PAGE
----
The Flash Season 1 Review: Up to Speed

Photo Credit:http://www.blastr.com/2015-2-18/flash-out-time-new-extended-sneak-peek-trailer

DC is building a universe on television akin to Marvel’s on the big screen. The Flash, branching off from Arrow, had a lot to offer in its first season.

But the show’s biggest strength is that it didn’t want to be taken seriously and adapted comic book stories as straightforward as anyone could. What we got felt like a living, breathing ‘60s era comic book, complete with goofy villains with goofy names, deeply layered science fiction, and sunny optimism.

Grant Gustin wasted no time charming his way into the role, giving off a nerdy, Peter Parkerish vibe that worked perfectly as a contrast to Stephen Amell’s Dark Knight-inspired Oliver Queen. His quest to stop the man who killed his mother spanned the entire season, but Gustin pulled all the stops in Barry’s climactic scene in the finale where he meets his mother, proving that this series, while goofier than its Starling City cousin, was also more emotionally effective (seriously, I’ve never cried during Arrow, but I straight-up wept when Barry had to say goodbye to his mom in the past).

With the supporting cast, the writers developed a familiar support system for Barry. He’s got the girl he’s chasing (Iris), her boyfriend and Barry’s coworker (Eddie), her father and chief of police (Joe), a no-nonsense supporter of his superheroism (Wells), and some goofy sidekicks (Cisco and Caitlin). Replace those names with Laurel, Tommy, Quentin, Diggle, and Felicity and you’ve got season one of Arrow. That’s how The Flash looked when it started, but as the season went on, there were a number of surprises to keep things fresh.

For instance, Joe finds out Flash’s identity early on, but uses his detective skills to assist Central City’s superhero while still remaining a father figure to him. This is a fresh dynamic that gave way for some surprisingly emotional moments. Joe is Barry’s most reliable ally.

And then of course, Diggle doesn’t turn out to be the season’s main villain who came back in time to rid the world of the Flash forever. Tom Cavanagh grew into Dr. Wells/Eobard Thawne/Reverse-Flash very well over the season, like Gustin, peaking in the finale. The slow reveal of his character mostly worked while the show was building, but by the last third of the season grinded to a halt. The last four episodes were great because Reverse-Flash was very much the main villain and the show felt less like a procedural.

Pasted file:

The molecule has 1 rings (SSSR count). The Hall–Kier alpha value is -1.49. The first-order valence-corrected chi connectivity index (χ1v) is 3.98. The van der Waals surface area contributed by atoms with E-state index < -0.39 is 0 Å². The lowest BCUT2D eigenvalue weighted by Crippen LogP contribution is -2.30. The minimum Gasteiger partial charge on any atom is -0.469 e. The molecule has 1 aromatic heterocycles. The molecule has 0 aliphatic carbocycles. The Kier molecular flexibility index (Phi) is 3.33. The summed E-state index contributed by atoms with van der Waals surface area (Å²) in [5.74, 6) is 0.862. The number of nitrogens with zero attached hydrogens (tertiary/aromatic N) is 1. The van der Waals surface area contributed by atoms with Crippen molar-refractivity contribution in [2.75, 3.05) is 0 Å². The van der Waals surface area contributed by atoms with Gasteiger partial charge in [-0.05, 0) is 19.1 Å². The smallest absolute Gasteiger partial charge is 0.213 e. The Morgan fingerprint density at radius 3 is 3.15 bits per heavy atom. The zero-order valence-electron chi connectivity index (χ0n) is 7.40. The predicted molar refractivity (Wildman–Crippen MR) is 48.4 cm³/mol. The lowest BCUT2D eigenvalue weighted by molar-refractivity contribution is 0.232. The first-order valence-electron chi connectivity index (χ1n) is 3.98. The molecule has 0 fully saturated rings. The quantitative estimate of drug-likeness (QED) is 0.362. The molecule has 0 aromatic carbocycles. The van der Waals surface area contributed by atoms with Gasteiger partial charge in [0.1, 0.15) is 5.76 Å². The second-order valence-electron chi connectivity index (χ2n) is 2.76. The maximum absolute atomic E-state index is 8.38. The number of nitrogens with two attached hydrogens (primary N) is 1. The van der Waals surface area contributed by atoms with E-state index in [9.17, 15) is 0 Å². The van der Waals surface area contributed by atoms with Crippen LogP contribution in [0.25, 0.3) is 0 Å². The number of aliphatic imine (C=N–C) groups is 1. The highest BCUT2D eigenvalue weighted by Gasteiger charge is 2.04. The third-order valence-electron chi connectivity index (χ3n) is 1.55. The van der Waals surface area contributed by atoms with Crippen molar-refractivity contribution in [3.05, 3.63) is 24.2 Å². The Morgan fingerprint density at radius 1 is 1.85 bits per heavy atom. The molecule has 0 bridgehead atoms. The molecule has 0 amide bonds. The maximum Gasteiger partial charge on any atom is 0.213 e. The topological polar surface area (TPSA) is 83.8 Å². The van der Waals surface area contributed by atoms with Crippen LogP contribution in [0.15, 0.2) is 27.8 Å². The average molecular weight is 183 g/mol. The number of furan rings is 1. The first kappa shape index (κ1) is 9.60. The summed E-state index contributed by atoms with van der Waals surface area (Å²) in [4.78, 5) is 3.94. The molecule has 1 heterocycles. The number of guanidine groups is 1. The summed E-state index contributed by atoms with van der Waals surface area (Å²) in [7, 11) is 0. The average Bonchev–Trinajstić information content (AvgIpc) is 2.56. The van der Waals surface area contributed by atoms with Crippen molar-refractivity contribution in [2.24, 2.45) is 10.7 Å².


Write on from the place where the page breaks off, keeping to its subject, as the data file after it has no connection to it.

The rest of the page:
Then there’s Cisco and Caitlin, who, through a quick Google search, have clear destinies awaiting them (the show is probably going to get very dark when one of them does the one thing that they’re supposed to do).

So The Flash felt just different enough from Arrow right from the get-go, but still similar enough that crossovers seemed natural. But this lighter series really sang when it was farthest away from its cousin’s bleaker tone.

The best episode of the season was “Tricksters,” where Mark Hamill hammed it up as a villain called The Trickster. His goal was to steal money from Central City’s rich or something. It didn’t matter, it was a simple tale of a villain doing something bad, a hero doing something good, with a plethora of fun moments and over-the-top acting.

Wentworth Miller’s Captain Cold was another highlight, as his snarky demeanor gave Barry some of his most entertaining clashes with supervillains.

Thanks to fun alone, The Flash had a better first season than Arrow did. Is it as good as Arrow is now? I’d say it’s just shy, mostly because this series took a little too long to let its main villain be outwardly villainous. There were too many villains of the week in his place.

But when this series was at its best (i.e. “Tricksters” and “Fast Enough”), it was better than Arrow has ever come close to. The Flash just isn’t consistent enough yet to dethrone the CW’s other series as the best live-action superhero show of all time. Thankfully, there’s another season is on the way to challenge that. Grade: B+

By Matt Dougherty

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